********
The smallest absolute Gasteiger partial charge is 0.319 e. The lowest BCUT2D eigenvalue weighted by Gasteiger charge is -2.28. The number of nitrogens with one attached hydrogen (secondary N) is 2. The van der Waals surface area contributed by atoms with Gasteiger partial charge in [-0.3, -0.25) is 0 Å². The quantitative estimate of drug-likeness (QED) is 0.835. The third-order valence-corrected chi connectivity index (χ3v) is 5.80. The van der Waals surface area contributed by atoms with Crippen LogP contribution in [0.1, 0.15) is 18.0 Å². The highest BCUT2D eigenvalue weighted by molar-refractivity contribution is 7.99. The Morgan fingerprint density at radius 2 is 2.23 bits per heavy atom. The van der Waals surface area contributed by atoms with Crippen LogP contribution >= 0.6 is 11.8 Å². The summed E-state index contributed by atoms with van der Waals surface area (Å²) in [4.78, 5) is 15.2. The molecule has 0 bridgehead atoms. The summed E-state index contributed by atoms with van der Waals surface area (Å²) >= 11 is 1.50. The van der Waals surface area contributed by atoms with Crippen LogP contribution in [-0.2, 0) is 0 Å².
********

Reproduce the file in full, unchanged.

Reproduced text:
The smallest absolute Gasteiger partial charge is 0.319 e. The lowest BCUT2D eigenvalue weighted by Gasteiger charge is -2.28. The number of nitrogens with one attached hydrogen (secondary N) is 2. The van der Waals surface area contributed by atoms with Gasteiger partial charge in [-0.3, -0.25) is 0 Å². The quantitative estimate of drug-likeness (QED) is 0.835. The third-order valence-corrected chi connectivity index (χ3v) is 5.80. The van der Waals surface area contributed by atoms with Crippen LogP contribution in [0.1, 0.15) is 18.0 Å². The highest BCUT2D eigenvalue weighted by molar-refractivity contribution is 7.99. The Morgan fingerprint density at radius 2 is 2.23 bits per heavy atom. The van der Waals surface area contributed by atoms with Crippen LogP contribution >= 0.6 is 11.8 Å². The summed E-state index contributed by atoms with van der Waals surface area (Å²) in [4.78, 5) is 15.2. The molecule has 0 bridgehead atoms. The summed E-state index contributed by atoms with van der Waals surface area (Å²) >= 11 is 1.50. The van der Waals surface area contributed by atoms with Crippen LogP contribution in [-0.2, 0) is 0 Å².